This article is based on the following post, Solar and Hydrogen: The Foundation.
The Hydrogen Economy
The climate change world is complex and difficult to understand. There are so many factors, parameters and variables, all of which seem to affect each other in ways that we don’t understand, or that we can even identify. However, when we look at Net Zero programs, some truths seem to bubble up out of the morass of information. These truths include the following.
Our energy will have to come from solar power, both direct heat and electricity generated in fuel cells. Other sources of renewable energy such as wind and tidal have an important role to play. But the only energy source that can provide for all of society’s needs is solar.
Solar power produces mostly electricity. However, electricity provides a basis for only about 40% of our energy consumption. This is a conundrum.
We need liquid fuels. Electric vehicles (EVs) powered by electricity stored in batteries can be used for personal transportation. But ships, trucks and airplanes will need liquid (or high pressure gas) fuels for the foreseeable future.
We need chemical feedstocks to make the tens of thousands of chemical products which are foundational to our modern way of life. Solar energy is immaterial; it cannot meet this need. When combined with the carbon atoms in fossil fuels, hydrogen can provide a basis for our material economy.
Solar is a highly intermittent source of energy — it is dark half the time, and often overcast during the day. Therefore, we need to be able to story massive — as in massive — amounts of energy if we are to continue with our 24/7 lifestyle.
The way around these difficulties is to use solar energy to create hydrogen from water using electrolysis. The hydrogen that is manufactured can then be compressed and/or liquefied so that it can be used as a transportation fuel. (It can also be converted to ammonia in order to make it a ‘hydrogen carrier’.)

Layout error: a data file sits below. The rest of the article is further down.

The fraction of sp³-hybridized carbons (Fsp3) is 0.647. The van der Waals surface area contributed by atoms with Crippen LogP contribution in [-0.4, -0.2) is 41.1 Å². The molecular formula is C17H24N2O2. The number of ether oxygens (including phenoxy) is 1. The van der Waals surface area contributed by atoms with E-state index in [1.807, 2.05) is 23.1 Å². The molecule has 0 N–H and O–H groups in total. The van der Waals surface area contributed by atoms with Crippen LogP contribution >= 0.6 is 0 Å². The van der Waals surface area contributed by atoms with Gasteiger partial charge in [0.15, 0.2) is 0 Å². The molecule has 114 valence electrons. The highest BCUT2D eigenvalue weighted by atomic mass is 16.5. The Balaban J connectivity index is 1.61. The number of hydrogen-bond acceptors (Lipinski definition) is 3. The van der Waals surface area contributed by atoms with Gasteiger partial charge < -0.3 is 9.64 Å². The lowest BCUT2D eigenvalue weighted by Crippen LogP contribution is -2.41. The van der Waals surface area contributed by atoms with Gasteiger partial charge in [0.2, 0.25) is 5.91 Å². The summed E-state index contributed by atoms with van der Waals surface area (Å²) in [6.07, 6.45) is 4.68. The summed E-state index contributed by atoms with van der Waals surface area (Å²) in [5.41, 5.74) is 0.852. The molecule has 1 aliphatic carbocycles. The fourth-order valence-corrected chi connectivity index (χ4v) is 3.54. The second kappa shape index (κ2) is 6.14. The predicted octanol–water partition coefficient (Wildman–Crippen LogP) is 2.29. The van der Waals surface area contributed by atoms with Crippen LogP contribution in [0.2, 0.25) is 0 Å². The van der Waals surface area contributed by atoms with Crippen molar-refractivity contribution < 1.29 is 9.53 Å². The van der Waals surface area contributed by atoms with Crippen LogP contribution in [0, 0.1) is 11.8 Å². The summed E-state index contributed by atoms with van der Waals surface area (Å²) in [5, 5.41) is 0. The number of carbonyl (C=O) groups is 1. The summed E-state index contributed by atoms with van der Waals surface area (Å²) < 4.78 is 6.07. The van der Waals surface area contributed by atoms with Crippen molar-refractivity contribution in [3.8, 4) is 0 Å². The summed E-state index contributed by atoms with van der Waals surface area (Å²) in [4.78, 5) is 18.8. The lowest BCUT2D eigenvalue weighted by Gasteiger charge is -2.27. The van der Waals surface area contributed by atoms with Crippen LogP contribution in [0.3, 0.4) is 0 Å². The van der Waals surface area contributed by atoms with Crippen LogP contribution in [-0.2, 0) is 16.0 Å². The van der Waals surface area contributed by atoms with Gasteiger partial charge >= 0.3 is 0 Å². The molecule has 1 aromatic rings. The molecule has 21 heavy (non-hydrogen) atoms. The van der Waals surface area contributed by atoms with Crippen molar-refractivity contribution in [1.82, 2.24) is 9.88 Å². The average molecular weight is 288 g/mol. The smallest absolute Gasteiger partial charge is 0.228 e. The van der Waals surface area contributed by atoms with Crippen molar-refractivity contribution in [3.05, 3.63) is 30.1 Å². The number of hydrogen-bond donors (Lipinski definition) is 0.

Although there are concerns to do with the safety and handling of hydrogen, it is an excellent fuel because it has a high energy density on a weight bases, and when burned it creates just water vapor — it is the ultimate clean fuel; it does not contribute to global warming.
We also have plenty of experience in manufacturing and handling hydrogen — it is already widely used in industry, and a system for transporting hydrogen exists.
An Abundant Supply
Not only is hydrogen an excellent fuel, it is also a super-abundant here on earth as part of the water molecule: H2O. Indeed, hydrogen is super-abundant everywhere, it constitutes 75% of the matter in the universe.
So here we have a fuel that is:
Clean burning — it emits only water vapor;
Can meet many of the energy and material needs of industrial society;
Is already manufactured and transported safely in bulk;
Is available in limitless quantities; and
It can be manufactured using solar power to electrolyze water.
So why are we not moving full speed ahead toward a hydrogen economy based on the electrolysis of water and solar power?
There are many responses to this question, mostly to do with cost and protecting sunk investments. We will delve more deeply into this important topic in future posts.